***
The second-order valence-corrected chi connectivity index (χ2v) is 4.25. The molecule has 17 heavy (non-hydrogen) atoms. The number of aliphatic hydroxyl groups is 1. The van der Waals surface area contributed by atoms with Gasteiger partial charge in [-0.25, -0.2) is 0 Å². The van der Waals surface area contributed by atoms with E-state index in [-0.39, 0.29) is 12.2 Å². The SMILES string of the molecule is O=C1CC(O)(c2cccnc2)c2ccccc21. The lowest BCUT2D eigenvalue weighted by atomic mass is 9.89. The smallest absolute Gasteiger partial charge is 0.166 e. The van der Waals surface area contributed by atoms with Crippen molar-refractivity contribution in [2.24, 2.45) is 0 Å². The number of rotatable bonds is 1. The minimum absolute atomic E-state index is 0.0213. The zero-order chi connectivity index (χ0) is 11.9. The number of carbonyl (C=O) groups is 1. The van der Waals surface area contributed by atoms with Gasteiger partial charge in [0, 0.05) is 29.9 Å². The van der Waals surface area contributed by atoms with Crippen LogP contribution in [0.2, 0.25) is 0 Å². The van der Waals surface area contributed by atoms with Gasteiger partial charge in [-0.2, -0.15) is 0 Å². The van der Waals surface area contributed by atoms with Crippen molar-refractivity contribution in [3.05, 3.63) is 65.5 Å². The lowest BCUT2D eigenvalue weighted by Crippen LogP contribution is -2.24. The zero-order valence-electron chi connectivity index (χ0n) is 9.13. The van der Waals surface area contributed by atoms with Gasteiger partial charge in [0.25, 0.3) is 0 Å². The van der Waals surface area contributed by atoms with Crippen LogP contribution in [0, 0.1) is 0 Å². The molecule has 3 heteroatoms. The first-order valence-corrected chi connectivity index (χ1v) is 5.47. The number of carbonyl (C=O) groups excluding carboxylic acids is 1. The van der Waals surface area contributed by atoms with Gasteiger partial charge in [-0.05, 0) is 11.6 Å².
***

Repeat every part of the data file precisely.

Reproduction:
The second-order valence-corrected chi connectivity index (χ2v) is 4.25. The molecule has 17 heavy (non-hydrogen) atoms. The number of aliphatic hydroxyl groups is 1. The van der Waals surface area contributed by atoms with Gasteiger partial charge in [-0.25, -0.2) is 0 Å². The van der Waals surface area contributed by atoms with E-state index in [-0.39, 0.29) is 12.2 Å². The SMILES string of the molecule is O=C1CC(O)(c2cccnc2)c2ccccc21. The lowest BCUT2D eigenvalue weighted by atomic mass is 9.89. The smallest absolute Gasteiger partial charge is 0.166 e. The van der Waals surface area contributed by atoms with Crippen molar-refractivity contribution in [2.24, 2.45) is 0 Å². The number of rotatable bonds is 1. The minimum absolute atomic E-state index is 0.0213. The zero-order chi connectivity index (χ0) is 11.9. The number of carbonyl (C=O) groups is 1. The van der Waals surface area contributed by atoms with Gasteiger partial charge in [0, 0.05) is 29.9 Å². The van der Waals surface area contributed by atoms with Crippen LogP contribution in [0.2, 0.25) is 0 Å². The van der Waals surface area contributed by atoms with Gasteiger partial charge in [-0.2, -0.15) is 0 Å². The van der Waals surface area contributed by atoms with Crippen molar-refractivity contribution in [3.05, 3.63) is 65.5 Å². The lowest BCUT2D eigenvalue weighted by Crippen LogP contribution is -2.24. The zero-order valence-electron chi connectivity index (χ0n) is 9.13. The van der Waals surface area contributed by atoms with Gasteiger partial charge in [0.25, 0.3) is 0 Å². The van der Waals surface area contributed by atoms with Crippen LogP contribution in [0, 0.1) is 0 Å². The molecule has 3 heteroatoms. The first-order valence-corrected chi connectivity index (χ1v) is 5.47. The number of carbonyl (C=O) groups excluding carboxylic acids is 1. The van der Waals surface area contributed by atoms with Gasteiger partial charge in [-0.05, 0) is 11.6 Å².